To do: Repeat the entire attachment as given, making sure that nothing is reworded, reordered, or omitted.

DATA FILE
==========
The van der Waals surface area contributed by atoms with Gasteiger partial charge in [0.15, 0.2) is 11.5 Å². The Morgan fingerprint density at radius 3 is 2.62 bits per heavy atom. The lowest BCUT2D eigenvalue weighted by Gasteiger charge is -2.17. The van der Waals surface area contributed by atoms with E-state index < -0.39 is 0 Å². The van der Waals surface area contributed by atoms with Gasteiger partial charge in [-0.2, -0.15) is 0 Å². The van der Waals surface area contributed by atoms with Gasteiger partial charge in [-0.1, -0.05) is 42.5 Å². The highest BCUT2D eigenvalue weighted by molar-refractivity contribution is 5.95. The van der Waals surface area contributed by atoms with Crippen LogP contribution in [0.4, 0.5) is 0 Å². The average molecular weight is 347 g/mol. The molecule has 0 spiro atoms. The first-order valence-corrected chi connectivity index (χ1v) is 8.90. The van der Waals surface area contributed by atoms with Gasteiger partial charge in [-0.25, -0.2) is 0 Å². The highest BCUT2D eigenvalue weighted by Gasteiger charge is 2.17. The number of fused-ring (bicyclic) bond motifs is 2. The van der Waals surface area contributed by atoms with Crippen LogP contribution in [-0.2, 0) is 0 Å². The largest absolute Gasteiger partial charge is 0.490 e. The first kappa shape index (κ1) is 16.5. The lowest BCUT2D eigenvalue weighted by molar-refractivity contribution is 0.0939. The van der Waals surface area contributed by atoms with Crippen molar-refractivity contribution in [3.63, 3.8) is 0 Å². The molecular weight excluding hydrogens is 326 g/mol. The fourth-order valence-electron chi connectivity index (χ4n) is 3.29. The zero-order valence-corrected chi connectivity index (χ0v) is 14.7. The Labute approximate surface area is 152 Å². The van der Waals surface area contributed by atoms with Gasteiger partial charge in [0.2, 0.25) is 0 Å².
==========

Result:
The van der Waals surface area contributed by atoms with Gasteiger partial charge in [0.15, 0.2) is 11.5 Å². The Morgan fingerprint density at radius 3 is 2.62 bits per heavy atom. The lowest BCUT2D eigenvalue weighted by Gasteiger charge is -2.17. The van der Waals surface area contributed by atoms with E-state index < -0.39 is 0 Å². The van der Waals surface area contributed by atoms with Gasteiger partial charge in [-0.2, -0.15) is 0 Å². The van der Waals surface area contributed by atoms with Gasteiger partial charge in [-0.1, -0.05) is 42.5 Å². The highest BCUT2D eigenvalue weighted by molar-refractivity contribution is 5.95. The van der Waals surface area contributed by atoms with Crippen LogP contribution in [0.4, 0.5) is 0 Å². The average molecular weight is 347 g/mol. The molecule has 0 spiro atoms. The first-order valence-corrected chi connectivity index (χ1v) is 8.90. The van der Waals surface area contributed by atoms with Gasteiger partial charge in [-0.25, -0.2) is 0 Å². The highest BCUT2D eigenvalue weighted by Gasteiger charge is 2.17. The number of fused-ring (bicyclic) bond motifs is 2. The van der Waals surface area contributed by atoms with Crippen LogP contribution in [-0.2, 0) is 0 Å². The largest absolute Gasteiger partial charge is 0.490 e. The first kappa shape index (κ1) is 16.5. The lowest BCUT2D eigenvalue weighted by molar-refractivity contribution is 0.0939. The van der Waals surface area contributed by atoms with Crippen molar-refractivity contribution in [3.63, 3.8) is 0 Å². The molecular weight excluding hydrogens is 326 g/mol. The fourth-order valence-electron chi connectivity index (χ4n) is 3.29. The zero-order valence-corrected chi connectivity index (χ0v) is 14.7. The Labute approximate surface area is 152 Å². The van der Waals surface area contributed by atoms with Gasteiger partial charge in [0.2, 0.25) is 0 Å².